'via Blog this'

Tuesday, September 17, 2013

Memoir: “1968 San Francisco Jail Time” by Terence Cannon « Syndic

Terry Cannon is a guy who I always liked a lot. But thirty five years ago he headed back west. I hapened across him on Facebook somehow. This is his story of his days as a leading new left activist on the west coast. - GWC

Memoir: “1968 San Francisco Jail Time” by Terence Cannon « Syndic:

'via Blog this'

William Polk on Syria: What Now? - James Fallows - The Atlantic

The analysis? Acute.  the prospects? Appalling. - GWC
William Polk on Syria: What Now? - James Fallows - The Atlantic:
Syria is only the focal point of these problems.  A dynamism has been set in motion that will affect all Syria’s immediate neighbors first and then others.  If the war continues, the regional prognosis can only be chaos.   Among the first to be affected will be Lebanon which, always a fragile conglomeration, can easily fall back into civil war;  then Turkey, apparently so strong and stable, will come under increasing pressure from the Kurds who will have been encouraged by their new autonomy in Syria.  Their challenge will likely increase the rigidity and oppressiveness of the state.  Jordan, after half a century, must have nearly used up its nine lives; and the Palestinians, having effectively lost what is left of their homeland, are likely to be driven away yet again.  Not to go on, let me just predict that the already unstable area  will throb with anger, frustration, armed conflict, terrorism and revanchism.  Even those who wish to support Israel must realistically consider how this gated community can find happiness in such a slum.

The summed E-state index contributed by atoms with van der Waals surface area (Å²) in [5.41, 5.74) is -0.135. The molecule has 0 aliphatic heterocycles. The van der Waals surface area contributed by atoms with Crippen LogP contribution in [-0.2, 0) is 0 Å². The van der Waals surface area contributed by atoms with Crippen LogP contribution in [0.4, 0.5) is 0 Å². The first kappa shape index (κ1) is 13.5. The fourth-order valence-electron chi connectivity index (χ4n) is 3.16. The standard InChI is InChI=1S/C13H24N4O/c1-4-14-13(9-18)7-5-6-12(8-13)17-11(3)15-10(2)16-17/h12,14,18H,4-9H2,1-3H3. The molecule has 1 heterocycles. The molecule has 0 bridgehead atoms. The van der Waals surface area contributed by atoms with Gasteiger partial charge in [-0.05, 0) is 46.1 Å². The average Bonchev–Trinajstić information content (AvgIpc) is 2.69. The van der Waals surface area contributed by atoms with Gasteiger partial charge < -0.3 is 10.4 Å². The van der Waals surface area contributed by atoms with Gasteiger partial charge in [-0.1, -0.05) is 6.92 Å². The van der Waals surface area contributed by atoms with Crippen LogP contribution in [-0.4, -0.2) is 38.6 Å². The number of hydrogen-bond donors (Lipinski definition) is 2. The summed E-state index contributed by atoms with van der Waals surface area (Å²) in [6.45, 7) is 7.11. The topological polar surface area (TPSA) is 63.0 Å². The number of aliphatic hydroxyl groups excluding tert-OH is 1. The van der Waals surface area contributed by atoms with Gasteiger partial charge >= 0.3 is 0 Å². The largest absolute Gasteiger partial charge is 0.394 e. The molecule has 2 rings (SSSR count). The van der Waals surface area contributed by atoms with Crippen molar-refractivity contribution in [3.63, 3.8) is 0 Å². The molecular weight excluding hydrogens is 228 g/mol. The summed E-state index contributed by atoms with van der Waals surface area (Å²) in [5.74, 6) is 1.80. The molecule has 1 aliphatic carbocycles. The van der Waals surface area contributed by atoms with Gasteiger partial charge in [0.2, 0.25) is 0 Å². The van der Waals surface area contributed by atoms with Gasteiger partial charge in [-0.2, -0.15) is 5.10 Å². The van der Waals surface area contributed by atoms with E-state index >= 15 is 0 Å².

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Fundamental error - the right to bear arms


A well regulated militia, being necessary to the security of a free state, the right of the people to keep and bear arms, shall not be infringed.
When will we ever learn? The Navy Yard mass shootings by another madman reminds us of this fundamental error in our constitutional structure. An individual right to bear arms is not necessary to a well regulated militia (which itself is not necessary unless you want to broaden it to mean a police force - which is necessary).

Monday, September 16, 2013

Reappointment of N.J. Chief Justice a Red Line for Christie, Democrats // NJ Law Journal Editorial Board